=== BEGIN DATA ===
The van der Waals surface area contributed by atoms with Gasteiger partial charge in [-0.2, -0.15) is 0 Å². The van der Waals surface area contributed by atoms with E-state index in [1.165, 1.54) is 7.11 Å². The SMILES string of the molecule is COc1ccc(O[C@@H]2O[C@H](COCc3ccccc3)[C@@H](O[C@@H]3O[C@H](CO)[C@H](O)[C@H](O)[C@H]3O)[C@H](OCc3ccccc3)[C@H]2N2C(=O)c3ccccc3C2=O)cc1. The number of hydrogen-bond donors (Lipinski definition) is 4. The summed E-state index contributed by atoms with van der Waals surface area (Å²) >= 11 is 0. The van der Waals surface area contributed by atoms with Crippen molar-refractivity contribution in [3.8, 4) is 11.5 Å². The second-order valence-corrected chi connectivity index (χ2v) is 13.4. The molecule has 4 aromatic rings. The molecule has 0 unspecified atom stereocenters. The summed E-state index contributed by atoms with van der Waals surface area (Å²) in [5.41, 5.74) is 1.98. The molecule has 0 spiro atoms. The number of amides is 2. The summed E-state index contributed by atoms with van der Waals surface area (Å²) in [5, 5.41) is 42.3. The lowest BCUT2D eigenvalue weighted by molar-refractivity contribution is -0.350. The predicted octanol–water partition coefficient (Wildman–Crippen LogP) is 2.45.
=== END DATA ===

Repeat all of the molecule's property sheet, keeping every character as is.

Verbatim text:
The van der Waals surface area contributed by atoms with Gasteiger partial charge in [-0.2, -0.15) is 0 Å². The van der Waals surface area contributed by atoms with E-state index in [1.165, 1.54) is 7.11 Å². The SMILES string of the molecule is COc1ccc(O[C@@H]2O[C@H](COCc3ccccc3)[C@@H](O[C@@H]3O[C@H](CO)[C@H](O)[C@H](O)[C@H]3O)[C@H](OCc3ccccc3)[C@H]2N2C(=O)c3ccccc3C2=O)cc1. The number of hydrogen-bond donors (Lipinski definition) is 4. The summed E-state index contributed by atoms with van der Waals surface area (Å²) >= 11 is 0. The van der Waals surface area contributed by atoms with Crippen molar-refractivity contribution in [3.8, 4) is 11.5 Å². The second-order valence-corrected chi connectivity index (χ2v) is 13.4. The molecule has 4 aromatic rings. The molecule has 0 unspecified atom stereocenters. The summed E-state index contributed by atoms with van der Waals surface area (Å²) in [5.41, 5.74) is 1.98. The molecule has 0 spiro atoms. The number of amides is 2. The summed E-state index contributed by atoms with van der Waals surface area (Å²) in [5, 5.41) is 42.3. The lowest BCUT2D eigenvalue weighted by molar-refractivity contribution is -0.350. The predicted octanol–water partition coefficient (Wildman–Crippen LogP) is 2.45.